Radical Acts

Graciela Carnevale. _Encierro (Confinement)_. 1968. Forty gelatin silver prints, offset lithograph, and catalogue page. Photographs (each): 12 3/8 × 8 7/16" (31.5 × 21.5 cm); Offset lithograph: 22 13/16 × 15 3/8" (58 × 39 cm); Catalogue page: dimensions variable. The Museum of Modern Art, New York. Latin American and Caribbean Fund. © 2019 Graciela Carnevale

Graciela Carnevale. Encierro (Confinement). 1968 447

Graciela Carnevale. Encierro (Confinement). 1968. Forty gelatin silver prints, offset lithograph, and catalogue page. Photographs (each): 12 3/8 × 8 7/16" (31.5 × 21.5 cm); Offset lithograph: 22 13/16 × 15 3/8" (58 × 39 cm); Catalogue page: dimensions variable. The Museum of Modern Art, New York. Latin American and Caribbean Fund. © 2019 Graciela Carnevale

Artist, Graciela Carnevale: I am Graciela Carnevale. I believe in the possibility of art being disruptive and trying to break boundaries and resist prior tendencies and norms of society.

I did this work-action in 1968. The space was completely empty. When it was time to begin, I invited all the participants that were there to enter the room. I asked them to wait a moment, I closed the door and then I left. Everything else that happened, I know from what I have been told by those who were outside or inside, and also from the person who took the photographs.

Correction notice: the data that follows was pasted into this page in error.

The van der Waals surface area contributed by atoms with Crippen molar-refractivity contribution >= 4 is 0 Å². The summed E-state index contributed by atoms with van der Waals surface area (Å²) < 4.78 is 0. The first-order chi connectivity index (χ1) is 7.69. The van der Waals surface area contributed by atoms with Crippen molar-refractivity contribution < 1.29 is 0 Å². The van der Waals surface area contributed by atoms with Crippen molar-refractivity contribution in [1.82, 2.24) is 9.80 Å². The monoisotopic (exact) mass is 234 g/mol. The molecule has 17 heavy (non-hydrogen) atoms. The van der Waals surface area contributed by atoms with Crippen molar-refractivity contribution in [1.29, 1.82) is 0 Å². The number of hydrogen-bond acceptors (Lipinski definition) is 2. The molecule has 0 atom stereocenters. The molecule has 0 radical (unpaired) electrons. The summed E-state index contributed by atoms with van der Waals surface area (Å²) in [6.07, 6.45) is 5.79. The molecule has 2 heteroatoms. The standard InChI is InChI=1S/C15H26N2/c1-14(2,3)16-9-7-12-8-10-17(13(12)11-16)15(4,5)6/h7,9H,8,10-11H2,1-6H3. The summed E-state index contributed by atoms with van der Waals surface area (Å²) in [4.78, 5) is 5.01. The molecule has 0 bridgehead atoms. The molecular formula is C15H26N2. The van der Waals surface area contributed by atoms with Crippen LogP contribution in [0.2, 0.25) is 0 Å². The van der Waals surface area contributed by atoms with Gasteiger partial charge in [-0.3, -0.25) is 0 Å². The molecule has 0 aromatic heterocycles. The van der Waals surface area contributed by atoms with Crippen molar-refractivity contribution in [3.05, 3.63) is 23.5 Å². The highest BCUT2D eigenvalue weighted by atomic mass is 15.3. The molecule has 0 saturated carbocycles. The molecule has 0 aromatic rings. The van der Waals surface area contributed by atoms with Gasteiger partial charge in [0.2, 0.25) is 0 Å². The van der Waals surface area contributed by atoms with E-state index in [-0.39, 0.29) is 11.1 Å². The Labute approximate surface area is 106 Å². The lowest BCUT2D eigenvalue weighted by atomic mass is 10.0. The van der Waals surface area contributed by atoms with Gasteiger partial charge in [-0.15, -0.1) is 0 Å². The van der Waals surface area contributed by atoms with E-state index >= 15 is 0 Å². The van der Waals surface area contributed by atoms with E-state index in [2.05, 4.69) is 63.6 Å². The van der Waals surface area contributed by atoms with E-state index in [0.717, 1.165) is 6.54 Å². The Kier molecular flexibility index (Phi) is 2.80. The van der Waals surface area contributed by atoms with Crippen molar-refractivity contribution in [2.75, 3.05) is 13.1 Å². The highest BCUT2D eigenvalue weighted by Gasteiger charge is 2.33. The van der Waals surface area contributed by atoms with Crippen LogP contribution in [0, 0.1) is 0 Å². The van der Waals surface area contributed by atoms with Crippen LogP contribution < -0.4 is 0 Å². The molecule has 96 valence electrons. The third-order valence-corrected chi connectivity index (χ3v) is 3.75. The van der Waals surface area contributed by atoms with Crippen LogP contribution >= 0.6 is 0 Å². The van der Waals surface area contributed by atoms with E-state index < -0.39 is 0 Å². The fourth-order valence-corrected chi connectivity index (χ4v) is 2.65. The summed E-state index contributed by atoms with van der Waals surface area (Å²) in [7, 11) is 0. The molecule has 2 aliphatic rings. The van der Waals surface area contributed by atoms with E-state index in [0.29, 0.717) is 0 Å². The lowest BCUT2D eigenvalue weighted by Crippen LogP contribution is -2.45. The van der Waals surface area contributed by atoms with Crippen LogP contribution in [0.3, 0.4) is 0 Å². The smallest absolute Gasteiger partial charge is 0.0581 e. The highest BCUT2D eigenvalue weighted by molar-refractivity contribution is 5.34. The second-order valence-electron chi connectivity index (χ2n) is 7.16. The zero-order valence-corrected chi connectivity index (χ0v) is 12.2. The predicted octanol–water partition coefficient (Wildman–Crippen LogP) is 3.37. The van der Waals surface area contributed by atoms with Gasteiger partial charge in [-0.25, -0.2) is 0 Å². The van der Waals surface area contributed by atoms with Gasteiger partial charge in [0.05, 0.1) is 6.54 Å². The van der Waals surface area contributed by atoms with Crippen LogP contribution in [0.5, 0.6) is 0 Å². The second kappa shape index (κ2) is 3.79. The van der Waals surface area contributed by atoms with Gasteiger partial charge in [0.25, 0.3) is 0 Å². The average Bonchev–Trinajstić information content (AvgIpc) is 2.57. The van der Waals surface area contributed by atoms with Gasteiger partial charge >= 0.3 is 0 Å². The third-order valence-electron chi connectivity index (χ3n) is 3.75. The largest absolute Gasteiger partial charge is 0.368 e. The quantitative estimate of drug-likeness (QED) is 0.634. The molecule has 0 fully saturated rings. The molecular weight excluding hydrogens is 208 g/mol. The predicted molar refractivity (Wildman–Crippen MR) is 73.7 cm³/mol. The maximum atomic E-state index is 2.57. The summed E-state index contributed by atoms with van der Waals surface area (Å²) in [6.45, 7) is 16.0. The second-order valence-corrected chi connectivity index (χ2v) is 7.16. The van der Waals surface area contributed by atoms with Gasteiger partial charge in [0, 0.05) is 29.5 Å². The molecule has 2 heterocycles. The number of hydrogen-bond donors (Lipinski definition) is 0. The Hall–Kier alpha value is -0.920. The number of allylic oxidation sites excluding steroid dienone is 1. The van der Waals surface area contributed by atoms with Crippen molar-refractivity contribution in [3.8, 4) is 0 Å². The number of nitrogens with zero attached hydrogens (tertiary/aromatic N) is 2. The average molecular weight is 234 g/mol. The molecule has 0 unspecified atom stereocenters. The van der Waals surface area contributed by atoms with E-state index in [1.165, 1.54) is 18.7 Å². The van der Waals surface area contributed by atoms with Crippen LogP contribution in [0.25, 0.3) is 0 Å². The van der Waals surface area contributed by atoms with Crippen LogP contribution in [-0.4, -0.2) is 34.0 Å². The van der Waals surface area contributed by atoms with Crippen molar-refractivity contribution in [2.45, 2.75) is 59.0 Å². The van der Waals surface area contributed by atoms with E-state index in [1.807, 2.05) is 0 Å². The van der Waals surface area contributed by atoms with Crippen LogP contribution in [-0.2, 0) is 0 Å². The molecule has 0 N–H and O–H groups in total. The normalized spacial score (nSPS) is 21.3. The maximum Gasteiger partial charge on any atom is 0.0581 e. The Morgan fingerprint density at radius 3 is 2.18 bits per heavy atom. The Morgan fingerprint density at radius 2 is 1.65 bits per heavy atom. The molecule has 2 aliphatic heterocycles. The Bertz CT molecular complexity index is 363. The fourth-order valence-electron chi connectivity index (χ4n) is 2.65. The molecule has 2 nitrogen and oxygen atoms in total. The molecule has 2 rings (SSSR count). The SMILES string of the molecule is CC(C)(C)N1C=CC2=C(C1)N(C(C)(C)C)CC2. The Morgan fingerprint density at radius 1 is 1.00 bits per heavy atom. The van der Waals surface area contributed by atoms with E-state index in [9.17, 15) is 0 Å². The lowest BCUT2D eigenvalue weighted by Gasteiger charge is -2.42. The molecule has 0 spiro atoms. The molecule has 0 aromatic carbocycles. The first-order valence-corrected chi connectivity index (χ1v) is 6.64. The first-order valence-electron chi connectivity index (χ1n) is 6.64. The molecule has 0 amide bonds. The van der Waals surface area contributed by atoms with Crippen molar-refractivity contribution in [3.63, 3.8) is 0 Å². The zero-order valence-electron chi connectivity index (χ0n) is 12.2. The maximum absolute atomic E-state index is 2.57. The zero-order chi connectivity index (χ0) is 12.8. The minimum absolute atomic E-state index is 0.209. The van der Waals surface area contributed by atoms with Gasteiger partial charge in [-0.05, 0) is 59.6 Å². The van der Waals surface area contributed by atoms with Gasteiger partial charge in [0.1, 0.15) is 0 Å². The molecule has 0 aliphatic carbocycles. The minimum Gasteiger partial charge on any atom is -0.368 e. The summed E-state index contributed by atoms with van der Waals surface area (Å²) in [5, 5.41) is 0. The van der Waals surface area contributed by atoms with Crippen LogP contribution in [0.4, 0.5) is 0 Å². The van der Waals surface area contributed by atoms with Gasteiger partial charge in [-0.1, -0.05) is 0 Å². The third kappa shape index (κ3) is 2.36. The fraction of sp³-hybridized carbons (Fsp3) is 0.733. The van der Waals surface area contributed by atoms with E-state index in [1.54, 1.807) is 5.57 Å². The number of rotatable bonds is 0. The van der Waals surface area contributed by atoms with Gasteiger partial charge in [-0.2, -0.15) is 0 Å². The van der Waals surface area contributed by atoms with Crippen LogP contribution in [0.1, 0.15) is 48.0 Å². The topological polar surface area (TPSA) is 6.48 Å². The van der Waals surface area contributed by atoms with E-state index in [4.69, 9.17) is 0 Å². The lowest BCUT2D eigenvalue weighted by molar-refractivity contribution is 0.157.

Many, at the beginning as can be seen in the images, waited quietly, talking, waiting patiently for something to happen.

But as time went by, this evidently generated anguish, or a restlessness, and, they began trying to rescue one another, to disassemble the window, the door, dismantle the padlock, with which they had been locked up. And, finally, it was someone from outside, who in that moment of tension, he broke the window by kicking it in. That’s how he enabled everyone to escape.

I was very clear about was that this was not a simulation of being trapped: it was real. And each person had to be the protagonist of his own liberation. And that action, somehow, had to be violent to be free and get out.

This was an idea that seemed important to me because it was using violence as an aesthetic. And, somehow, I considered it as a metaphor for what was happening in the country at the time under a very oppressive military regime. It made us conceive of art in a different way and also changed what the role of the artist was. We did not think of art as a representation of something, but as a real action of change that could somehow transform our current reality.

(24:54) Also, another important aspect, I think it was to see the audience, the public, no longer as a passive entity that contemplates a work of art, but rather as an actor, an active participant, a protagonist of that work.

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